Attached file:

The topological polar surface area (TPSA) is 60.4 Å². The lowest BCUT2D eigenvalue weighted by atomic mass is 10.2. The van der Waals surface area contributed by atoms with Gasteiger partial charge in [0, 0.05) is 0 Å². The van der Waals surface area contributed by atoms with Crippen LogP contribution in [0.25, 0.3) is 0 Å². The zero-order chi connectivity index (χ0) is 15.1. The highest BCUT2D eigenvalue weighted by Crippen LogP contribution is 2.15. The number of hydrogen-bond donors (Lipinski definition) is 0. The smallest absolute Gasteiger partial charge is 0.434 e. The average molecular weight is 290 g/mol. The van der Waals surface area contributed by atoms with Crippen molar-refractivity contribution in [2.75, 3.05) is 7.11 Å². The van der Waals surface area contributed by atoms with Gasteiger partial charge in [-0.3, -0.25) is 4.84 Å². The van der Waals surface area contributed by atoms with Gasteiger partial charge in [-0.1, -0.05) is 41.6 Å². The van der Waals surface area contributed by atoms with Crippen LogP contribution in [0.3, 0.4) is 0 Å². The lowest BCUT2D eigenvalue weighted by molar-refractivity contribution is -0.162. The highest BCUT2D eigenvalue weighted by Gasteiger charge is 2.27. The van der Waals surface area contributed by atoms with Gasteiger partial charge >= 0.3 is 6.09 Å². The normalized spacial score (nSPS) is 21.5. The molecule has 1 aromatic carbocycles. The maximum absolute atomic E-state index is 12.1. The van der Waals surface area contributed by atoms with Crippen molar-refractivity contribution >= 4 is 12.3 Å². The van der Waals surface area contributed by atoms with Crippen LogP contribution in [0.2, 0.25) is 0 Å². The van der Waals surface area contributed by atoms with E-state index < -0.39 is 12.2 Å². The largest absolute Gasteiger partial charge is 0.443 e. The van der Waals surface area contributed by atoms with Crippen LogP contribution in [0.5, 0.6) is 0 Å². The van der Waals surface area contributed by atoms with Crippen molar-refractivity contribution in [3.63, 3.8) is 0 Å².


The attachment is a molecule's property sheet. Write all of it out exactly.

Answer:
The topological polar surface area (TPSA) is 60.4 Å². The lowest BCUT2D eigenvalue weighted by atomic mass is 10.2. The van der Waals surface area contributed by atoms with Gasteiger partial charge in [0, 0.05) is 0 Å². The van der Waals surface area contributed by atoms with Crippen LogP contribution in [0.25, 0.3) is 0 Å². The zero-order chi connectivity index (χ0) is 15.1. The highest BCUT2D eigenvalue weighted by Crippen LogP contribution is 2.15. The number of hydrogen-bond donors (Lipinski definition) is 0. The smallest absolute Gasteiger partial charge is 0.434 e. The average molecular weight is 290 g/mol. The van der Waals surface area contributed by atoms with Crippen molar-refractivity contribution in [2.75, 3.05) is 7.11 Å². The van der Waals surface area contributed by atoms with Gasteiger partial charge in [-0.3, -0.25) is 4.84 Å². The van der Waals surface area contributed by atoms with Gasteiger partial charge in [-0.1, -0.05) is 41.6 Å². The van der Waals surface area contributed by atoms with Crippen LogP contribution in [0.3, 0.4) is 0 Å². The lowest BCUT2D eigenvalue weighted by molar-refractivity contribution is -0.162. The highest BCUT2D eigenvalue weighted by Gasteiger charge is 2.27. The van der Waals surface area contributed by atoms with Gasteiger partial charge >= 0.3 is 6.09 Å². The normalized spacial score (nSPS) is 21.5. The molecule has 1 aromatic carbocycles. The maximum absolute atomic E-state index is 12.1. The van der Waals surface area contributed by atoms with Crippen molar-refractivity contribution >= 4 is 12.3 Å². The van der Waals surface area contributed by atoms with Crippen LogP contribution in [0.2, 0.25) is 0 Å². The van der Waals surface area contributed by atoms with E-state index < -0.39 is 12.2 Å². The largest absolute Gasteiger partial charge is 0.443 e. The van der Waals surface area contributed by atoms with Crippen LogP contribution in [0.5, 0.6) is 0 Å². The van der Waals surface area contributed by atoms with Crippen molar-refractivity contribution in [3.63, 3.8) is 0 Å².